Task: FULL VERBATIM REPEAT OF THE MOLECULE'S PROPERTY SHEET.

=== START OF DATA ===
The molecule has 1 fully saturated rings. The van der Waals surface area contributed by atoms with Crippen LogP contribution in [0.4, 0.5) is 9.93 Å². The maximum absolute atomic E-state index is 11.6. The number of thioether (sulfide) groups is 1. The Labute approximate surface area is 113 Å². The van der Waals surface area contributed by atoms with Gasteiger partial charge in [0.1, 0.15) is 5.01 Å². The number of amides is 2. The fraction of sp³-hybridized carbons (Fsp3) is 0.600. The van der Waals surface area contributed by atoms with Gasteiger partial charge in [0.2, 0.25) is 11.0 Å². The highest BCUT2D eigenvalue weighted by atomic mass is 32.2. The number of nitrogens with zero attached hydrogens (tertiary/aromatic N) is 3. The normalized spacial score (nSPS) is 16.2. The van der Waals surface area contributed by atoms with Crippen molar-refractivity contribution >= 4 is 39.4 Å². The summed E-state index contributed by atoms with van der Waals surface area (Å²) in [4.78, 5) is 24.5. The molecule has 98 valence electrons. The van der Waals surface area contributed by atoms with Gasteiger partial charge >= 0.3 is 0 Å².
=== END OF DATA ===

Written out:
The molecule has 1 fully saturated rings. The van der Waals surface area contributed by atoms with Crippen LogP contribution in [0.4, 0.5) is 9.93 Å². The maximum absolute atomic E-state index is 11.6. The number of thioether (sulfide) groups is 1. The Labute approximate surface area is 113 Å². The van der Waals surface area contributed by atoms with Gasteiger partial charge in [0.1, 0.15) is 5.01 Å². The number of amides is 2. The fraction of sp³-hybridized carbons (Fsp3) is 0.600. The van der Waals surface area contributed by atoms with Gasteiger partial charge in [0.2, 0.25) is 11.0 Å². The highest BCUT2D eigenvalue weighted by atomic mass is 32.2. The number of nitrogens with zero attached hydrogens (tertiary/aromatic N) is 3. The normalized spacial score (nSPS) is 16.2. The van der Waals surface area contributed by atoms with Crippen molar-refractivity contribution >= 4 is 39.4 Å². The summed E-state index contributed by atoms with van der Waals surface area (Å²) in [4.78, 5) is 24.5. The molecule has 98 valence electrons. The van der Waals surface area contributed by atoms with Gasteiger partial charge >= 0.3 is 0 Å².